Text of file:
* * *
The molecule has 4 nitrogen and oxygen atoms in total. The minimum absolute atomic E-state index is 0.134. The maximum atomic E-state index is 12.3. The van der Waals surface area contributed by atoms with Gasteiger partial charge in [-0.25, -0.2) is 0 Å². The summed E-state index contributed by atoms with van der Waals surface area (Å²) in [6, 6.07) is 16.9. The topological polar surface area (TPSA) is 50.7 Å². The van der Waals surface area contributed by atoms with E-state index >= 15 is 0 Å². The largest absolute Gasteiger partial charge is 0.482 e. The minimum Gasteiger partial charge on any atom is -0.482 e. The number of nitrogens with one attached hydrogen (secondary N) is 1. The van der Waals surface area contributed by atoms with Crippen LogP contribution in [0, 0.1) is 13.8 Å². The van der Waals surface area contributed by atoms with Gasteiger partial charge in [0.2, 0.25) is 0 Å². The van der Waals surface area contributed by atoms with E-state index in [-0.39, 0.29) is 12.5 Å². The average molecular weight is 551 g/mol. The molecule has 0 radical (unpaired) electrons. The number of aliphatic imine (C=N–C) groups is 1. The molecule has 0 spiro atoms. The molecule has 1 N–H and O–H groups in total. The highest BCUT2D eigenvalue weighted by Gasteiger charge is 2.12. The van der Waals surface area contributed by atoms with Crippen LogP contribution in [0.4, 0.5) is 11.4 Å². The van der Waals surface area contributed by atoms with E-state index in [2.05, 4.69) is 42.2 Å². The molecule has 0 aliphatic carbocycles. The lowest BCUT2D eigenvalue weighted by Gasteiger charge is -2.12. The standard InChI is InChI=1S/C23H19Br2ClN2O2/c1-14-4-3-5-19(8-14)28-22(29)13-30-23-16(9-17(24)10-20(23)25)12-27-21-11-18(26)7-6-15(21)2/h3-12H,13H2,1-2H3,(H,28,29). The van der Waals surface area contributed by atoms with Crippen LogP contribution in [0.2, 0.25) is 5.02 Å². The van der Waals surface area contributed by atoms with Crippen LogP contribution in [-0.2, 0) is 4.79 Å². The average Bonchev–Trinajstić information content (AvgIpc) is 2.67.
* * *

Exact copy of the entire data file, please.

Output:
The molecule has 4 nitrogen and oxygen atoms in total. The minimum absolute atomic E-state index is 0.134. The maximum atomic E-state index is 12.3. The van der Waals surface area contributed by atoms with Gasteiger partial charge in [-0.25, -0.2) is 0 Å². The summed E-state index contributed by atoms with van der Waals surface area (Å²) in [6, 6.07) is 16.9. The topological polar surface area (TPSA) is 50.7 Å². The van der Waals surface area contributed by atoms with E-state index >= 15 is 0 Å². The largest absolute Gasteiger partial charge is 0.482 e. The minimum Gasteiger partial charge on any atom is -0.482 e. The number of nitrogens with one attached hydrogen (secondary N) is 1. The van der Waals surface area contributed by atoms with Crippen LogP contribution in [0, 0.1) is 13.8 Å². The van der Waals surface area contributed by atoms with Gasteiger partial charge in [0.2, 0.25) is 0 Å². The van der Waals surface area contributed by atoms with E-state index in [-0.39, 0.29) is 12.5 Å². The average molecular weight is 551 g/mol. The molecule has 0 radical (unpaired) electrons. The number of aliphatic imine (C=N–C) groups is 1. The molecule has 0 spiro atoms. The molecule has 1 N–H and O–H groups in total. The highest BCUT2D eigenvalue weighted by Gasteiger charge is 2.12. The van der Waals surface area contributed by atoms with Crippen LogP contribution in [0.4, 0.5) is 11.4 Å². The van der Waals surface area contributed by atoms with E-state index in [2.05, 4.69) is 42.2 Å². The molecule has 0 aliphatic carbocycles. The lowest BCUT2D eigenvalue weighted by Gasteiger charge is -2.12. The standard InChI is InChI=1S/C23H19Br2ClN2O2/c1-14-4-3-5-19(8-14)28-22(29)13-30-23-16(9-17(24)10-20(23)25)12-27-21-11-18(26)7-6-15(21)2/h3-12H,13H2,1-2H3,(H,28,29). The van der Waals surface area contributed by atoms with Crippen LogP contribution in [0.2, 0.25) is 5.02 Å². The van der Waals surface area contributed by atoms with Crippen LogP contribution in [-0.2, 0) is 4.79 Å². The average Bonchev–Trinajstić information content (AvgIpc) is 2.67.